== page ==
My current research projects include laboratory biomechanical testing, kinematic and kinetic analysis of human motion and computational biomechanical modeling.
Williams JL, Gomaa ST: Using multibody dynamics to design total knee replacement implants. Computational Biomechanics for Medicine – Models, Algorithms and Implementation. Eds. Wittek A, Miller K, Nielsen PMF. Springer. ISBN 978-1-4614-6350-4, Expected publication date: May, 2013.
Mihalko WM, Conner DJ, Benner R, Williams JL: How Does TKA Kinematics Vary With Transverse Plane Alignment Changes in a Contemporary Implant? Clin Orthop Relat Res 470:186–192, 2012.
Sanford BA, Zucker-Levin AR, Williams JL, Mihalko WM, Jacobs EL: Principal component analysis of knee kinematics and kinetics after anterior cruciate ligament reconstruction. Gait & Posture. 2012 Jul;36(3):609-13. Epub 2012 Jul 6.
Mihalko WM, Williams JL: Total knee arthroplasty kinematics may be assessed using computer modeling: a feasibility study. Orthopedics; 35(10):40-4, 10/2012 (PDF).
Mihalko WM, Creek AT, Mary MN, Williams JL, Komatsu DE: Mechanoreceptors Found in a Posterior Cruciate Ligament from a Well Functioning Total Knee Arthroplasty Retrieval. J Arthoplasty 26(3): 504.e9-504.e12, April 2011.
Mihalko WM, Williams JL: Computer Modeling to Predict Effects of Implant Malpositioning During TKA. Orthopedics 33 (10/Supplement): 71-75, 2010 (PDF).
Williams JL, Knox DA, Teeter MG, Holdsworth DW, Mihalko WM: Evidence that In Vivo Wear Damage Alters Kinematics and Contact Stresses in a Total Knee replacement. Journal of Long-Term Effects of Medical Implants 20(1):45-50, 2010.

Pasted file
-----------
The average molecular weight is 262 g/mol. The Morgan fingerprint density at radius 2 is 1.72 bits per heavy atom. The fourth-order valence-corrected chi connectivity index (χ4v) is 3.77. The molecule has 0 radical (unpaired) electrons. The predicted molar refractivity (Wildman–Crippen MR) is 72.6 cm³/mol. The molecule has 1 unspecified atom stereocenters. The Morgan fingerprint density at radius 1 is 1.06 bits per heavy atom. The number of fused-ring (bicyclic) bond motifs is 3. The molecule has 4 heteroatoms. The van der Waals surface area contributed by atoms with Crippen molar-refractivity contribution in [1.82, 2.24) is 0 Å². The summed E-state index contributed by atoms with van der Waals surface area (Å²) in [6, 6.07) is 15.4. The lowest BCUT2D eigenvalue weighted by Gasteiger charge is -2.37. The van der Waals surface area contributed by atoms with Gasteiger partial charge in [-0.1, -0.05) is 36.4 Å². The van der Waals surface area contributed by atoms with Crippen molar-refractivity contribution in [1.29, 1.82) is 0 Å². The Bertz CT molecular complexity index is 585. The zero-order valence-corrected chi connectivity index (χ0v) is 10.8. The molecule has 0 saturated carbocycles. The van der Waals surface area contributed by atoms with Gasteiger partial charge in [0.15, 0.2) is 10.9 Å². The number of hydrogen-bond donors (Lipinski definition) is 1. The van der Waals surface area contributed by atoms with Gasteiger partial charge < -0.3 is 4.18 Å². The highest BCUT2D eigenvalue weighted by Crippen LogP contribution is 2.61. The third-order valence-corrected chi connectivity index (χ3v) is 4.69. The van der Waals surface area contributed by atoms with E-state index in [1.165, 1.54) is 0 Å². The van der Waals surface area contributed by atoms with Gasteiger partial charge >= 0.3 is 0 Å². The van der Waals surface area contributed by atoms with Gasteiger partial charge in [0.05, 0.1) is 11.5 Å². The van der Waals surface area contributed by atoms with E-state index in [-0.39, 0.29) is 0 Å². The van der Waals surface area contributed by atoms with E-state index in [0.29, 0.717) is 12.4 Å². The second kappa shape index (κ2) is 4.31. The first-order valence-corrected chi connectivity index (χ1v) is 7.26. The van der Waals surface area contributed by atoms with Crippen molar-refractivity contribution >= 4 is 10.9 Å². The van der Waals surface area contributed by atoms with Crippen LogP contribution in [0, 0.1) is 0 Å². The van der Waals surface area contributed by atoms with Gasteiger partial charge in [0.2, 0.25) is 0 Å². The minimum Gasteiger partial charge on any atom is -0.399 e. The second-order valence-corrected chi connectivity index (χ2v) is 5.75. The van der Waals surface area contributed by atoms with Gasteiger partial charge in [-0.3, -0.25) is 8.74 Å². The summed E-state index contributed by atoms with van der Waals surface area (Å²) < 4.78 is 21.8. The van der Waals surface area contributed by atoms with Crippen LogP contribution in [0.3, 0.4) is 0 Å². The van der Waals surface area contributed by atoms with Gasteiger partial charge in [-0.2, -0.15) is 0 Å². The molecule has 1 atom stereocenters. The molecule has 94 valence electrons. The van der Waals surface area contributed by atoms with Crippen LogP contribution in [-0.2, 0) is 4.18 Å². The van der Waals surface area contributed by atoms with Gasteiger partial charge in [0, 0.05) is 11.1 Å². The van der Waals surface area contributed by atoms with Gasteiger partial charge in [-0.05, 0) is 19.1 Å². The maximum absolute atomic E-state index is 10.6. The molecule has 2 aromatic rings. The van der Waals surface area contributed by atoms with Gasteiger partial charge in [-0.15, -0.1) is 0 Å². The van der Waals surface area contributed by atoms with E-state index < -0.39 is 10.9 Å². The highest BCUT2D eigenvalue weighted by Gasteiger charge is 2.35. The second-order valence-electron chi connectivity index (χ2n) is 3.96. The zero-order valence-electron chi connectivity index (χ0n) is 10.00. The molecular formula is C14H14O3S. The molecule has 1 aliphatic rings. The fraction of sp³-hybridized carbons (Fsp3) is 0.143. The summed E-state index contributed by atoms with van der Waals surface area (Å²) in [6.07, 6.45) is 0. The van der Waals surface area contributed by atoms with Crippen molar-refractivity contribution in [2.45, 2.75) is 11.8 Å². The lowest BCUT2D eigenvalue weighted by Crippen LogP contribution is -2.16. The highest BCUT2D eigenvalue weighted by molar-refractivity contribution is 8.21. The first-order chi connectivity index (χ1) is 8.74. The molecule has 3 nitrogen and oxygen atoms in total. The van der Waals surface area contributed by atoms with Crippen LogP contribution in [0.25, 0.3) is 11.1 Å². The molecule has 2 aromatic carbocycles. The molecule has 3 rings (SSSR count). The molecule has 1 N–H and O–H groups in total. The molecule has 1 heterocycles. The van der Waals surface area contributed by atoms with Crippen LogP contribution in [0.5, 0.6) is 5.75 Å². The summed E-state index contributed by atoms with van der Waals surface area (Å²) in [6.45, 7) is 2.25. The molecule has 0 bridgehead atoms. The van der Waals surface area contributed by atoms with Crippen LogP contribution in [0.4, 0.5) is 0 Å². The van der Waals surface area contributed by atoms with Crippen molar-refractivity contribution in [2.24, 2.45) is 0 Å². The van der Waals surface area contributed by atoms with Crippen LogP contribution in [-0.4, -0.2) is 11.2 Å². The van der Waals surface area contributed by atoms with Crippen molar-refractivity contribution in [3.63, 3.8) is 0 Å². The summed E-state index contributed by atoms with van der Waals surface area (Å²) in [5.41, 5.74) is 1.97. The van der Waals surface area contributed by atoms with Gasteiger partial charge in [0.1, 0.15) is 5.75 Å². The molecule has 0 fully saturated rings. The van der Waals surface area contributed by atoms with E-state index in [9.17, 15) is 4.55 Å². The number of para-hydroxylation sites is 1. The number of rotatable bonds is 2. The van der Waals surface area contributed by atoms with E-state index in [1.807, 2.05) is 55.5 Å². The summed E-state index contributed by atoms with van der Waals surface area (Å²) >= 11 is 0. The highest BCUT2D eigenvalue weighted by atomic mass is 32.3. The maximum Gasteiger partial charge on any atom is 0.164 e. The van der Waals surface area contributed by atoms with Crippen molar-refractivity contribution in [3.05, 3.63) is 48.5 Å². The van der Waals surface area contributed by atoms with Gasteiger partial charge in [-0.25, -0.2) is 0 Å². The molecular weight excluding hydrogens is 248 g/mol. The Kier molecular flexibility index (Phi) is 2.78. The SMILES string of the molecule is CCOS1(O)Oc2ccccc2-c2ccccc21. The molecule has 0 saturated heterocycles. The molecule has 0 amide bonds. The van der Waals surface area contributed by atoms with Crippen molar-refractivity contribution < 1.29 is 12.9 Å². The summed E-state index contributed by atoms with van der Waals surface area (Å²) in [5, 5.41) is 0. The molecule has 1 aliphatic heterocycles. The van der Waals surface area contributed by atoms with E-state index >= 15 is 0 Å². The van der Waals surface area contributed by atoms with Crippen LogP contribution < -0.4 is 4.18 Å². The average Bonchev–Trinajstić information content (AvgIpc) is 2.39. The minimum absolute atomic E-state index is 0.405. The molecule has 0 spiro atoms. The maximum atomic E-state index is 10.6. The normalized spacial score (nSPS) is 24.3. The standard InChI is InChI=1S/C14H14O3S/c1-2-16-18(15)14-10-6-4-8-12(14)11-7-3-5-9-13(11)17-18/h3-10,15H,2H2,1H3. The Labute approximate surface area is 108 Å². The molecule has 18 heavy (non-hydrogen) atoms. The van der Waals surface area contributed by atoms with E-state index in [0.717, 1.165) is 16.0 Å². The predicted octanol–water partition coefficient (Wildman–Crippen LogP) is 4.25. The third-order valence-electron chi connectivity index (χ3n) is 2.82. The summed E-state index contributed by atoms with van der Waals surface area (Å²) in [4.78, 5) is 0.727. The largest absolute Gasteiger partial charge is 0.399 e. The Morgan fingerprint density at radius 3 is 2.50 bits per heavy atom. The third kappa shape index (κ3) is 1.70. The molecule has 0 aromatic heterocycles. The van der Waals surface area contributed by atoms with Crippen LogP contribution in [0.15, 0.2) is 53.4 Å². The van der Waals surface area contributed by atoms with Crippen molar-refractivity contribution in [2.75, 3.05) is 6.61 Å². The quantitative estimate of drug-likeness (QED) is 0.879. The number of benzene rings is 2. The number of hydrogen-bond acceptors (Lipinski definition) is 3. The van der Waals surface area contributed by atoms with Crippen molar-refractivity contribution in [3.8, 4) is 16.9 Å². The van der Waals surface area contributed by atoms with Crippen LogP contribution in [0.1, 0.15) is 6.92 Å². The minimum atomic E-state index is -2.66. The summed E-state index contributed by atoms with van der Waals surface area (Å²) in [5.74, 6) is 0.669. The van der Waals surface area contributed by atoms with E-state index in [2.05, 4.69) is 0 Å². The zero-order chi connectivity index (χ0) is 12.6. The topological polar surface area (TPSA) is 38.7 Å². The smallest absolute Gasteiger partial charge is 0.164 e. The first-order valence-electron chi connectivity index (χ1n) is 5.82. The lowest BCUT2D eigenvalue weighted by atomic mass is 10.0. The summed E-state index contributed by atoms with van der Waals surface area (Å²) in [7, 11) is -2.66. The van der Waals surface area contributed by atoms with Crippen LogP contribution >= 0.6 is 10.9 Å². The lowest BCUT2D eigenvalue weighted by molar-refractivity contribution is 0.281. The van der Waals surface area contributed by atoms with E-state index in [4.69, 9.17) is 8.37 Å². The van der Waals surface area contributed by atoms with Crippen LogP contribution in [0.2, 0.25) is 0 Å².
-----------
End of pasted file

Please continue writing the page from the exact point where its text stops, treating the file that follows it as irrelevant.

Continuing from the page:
Lindsey JA, Conner D, Godleski P, Perkinson B, Mihalko WM, Williams JL: Patellar Button Wear Patterns in Well-Functioning Total Knee Arthroplasty Retrievals. Journal of Long-Term Effects of Medical Implants 20(1): 75-81, 2010.
Recent Student Theses
Sanford, Brooke A: An Assessment of Tibiofemoral Kinematics and Kinetics Following Anterior Cruciate Ligament Reconstruction, Ph.D. Dissertation, 2013
Conner, Devin J: Using Computer Assisted Tomography to Acquire More Detailed Subject Specific Information for Kinematic Analysis, M.S. Thesis, 2012 (PDF)
Knox, David Alderson: Correlation Between Computed Contact Parameters and Wear Patterns on a Retrieved UHMWPE Tibial Insert, M.S. Thesis, 2011 (PDF)
Connor, John M: Experimental Kinematic Analysis of Cadaver Knees Using a Knee Simulator and Surgical Navigation System, M.S. Thesis, 2011 (PDF)
Future Students: How to apply to the University of Memphis
I was born in South Africa, raised in The Netherlands and completed the last years of secondary education in Japan. In 1975 I received my Bachelor's degree in Biology from the University of Hawaii at Manoa in Honolulu. After working as a research associate in the Department of Surgery of the University of Hawaii at Saint Francis Hospital, I married Lillian Kubota in June, 1976. My wife and I decided to accept an offer of a National Institutes of Health Fellowship to attend the Department of Biomedical Engineering at Northwestern University in Evanston, Illinois, where I obtained a Master's and subsequently a Ph.D degree in Theoretical and Applied Mechanics.